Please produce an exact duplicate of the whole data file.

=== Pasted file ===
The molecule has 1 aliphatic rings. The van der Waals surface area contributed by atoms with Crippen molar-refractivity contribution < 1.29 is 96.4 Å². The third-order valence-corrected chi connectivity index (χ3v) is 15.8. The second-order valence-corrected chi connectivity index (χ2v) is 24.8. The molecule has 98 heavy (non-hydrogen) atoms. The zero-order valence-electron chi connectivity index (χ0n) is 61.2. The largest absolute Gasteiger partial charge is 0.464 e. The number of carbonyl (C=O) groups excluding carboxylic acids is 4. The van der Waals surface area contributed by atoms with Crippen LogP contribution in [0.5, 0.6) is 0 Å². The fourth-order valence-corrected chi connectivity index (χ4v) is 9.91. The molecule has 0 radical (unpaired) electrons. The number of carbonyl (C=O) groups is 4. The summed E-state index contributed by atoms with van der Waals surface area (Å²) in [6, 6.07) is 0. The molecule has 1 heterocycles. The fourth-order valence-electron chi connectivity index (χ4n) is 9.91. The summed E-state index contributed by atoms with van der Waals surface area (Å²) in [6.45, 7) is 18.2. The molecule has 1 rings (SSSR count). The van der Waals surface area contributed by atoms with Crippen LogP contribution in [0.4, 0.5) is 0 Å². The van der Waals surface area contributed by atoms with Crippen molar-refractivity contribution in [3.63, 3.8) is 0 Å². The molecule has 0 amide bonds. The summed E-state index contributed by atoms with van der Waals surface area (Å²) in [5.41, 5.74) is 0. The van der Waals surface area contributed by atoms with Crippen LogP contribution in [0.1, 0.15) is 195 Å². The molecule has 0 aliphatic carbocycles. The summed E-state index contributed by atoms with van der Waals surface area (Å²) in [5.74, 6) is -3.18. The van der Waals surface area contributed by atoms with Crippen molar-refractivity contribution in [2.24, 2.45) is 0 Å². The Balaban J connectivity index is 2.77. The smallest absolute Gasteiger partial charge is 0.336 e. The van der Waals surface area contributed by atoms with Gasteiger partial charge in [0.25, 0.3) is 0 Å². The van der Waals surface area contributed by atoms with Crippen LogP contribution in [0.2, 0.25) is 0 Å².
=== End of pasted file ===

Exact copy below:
The molecule has 1 aliphatic rings. The van der Waals surface area contributed by atoms with Crippen molar-refractivity contribution < 1.29 is 96.4 Å². The third-order valence-corrected chi connectivity index (χ3v) is 15.8. The second-order valence-corrected chi connectivity index (χ2v) is 24.8. The molecule has 98 heavy (non-hydrogen) atoms. The zero-order valence-electron chi connectivity index (χ0n) is 61.2. The largest absolute Gasteiger partial charge is 0.464 e. The number of carbonyl (C=O) groups excluding carboxylic acids is 4. The van der Waals surface area contributed by atoms with Crippen LogP contribution in [0.5, 0.6) is 0 Å². The fourth-order valence-corrected chi connectivity index (χ4v) is 9.91. The molecule has 0 radical (unpaired) electrons. The number of carbonyl (C=O) groups is 4. The summed E-state index contributed by atoms with van der Waals surface area (Å²) in [6, 6.07) is 0. The molecule has 1 heterocycles. The fourth-order valence-electron chi connectivity index (χ4n) is 9.91. The summed E-state index contributed by atoms with van der Waals surface area (Å²) in [6.45, 7) is 18.2. The molecule has 1 rings (SSSR count). The van der Waals surface area contributed by atoms with Crippen LogP contribution in [0.4, 0.5) is 0 Å². The van der Waals surface area contributed by atoms with Crippen molar-refractivity contribution in [3.63, 3.8) is 0 Å². The molecule has 0 amide bonds. The summed E-state index contributed by atoms with van der Waals surface area (Å²) in [5.41, 5.74) is 0. The van der Waals surface area contributed by atoms with Crippen LogP contribution in [0.1, 0.15) is 195 Å². The molecule has 0 aliphatic carbocycles. The summed E-state index contributed by atoms with van der Waals surface area (Å²) in [5.74, 6) is -3.18. The van der Waals surface area contributed by atoms with Crippen molar-refractivity contribution in [2.24, 2.45) is 0 Å². The Balaban J connectivity index is 2.77. The smallest absolute Gasteiger partial charge is 0.336 e. The van der Waals surface area contributed by atoms with Gasteiger partial charge in [0.25, 0.3) is 0 Å². The van der Waals surface area contributed by atoms with Crippen LogP contribution in [0.2, 0.25) is 0 Å².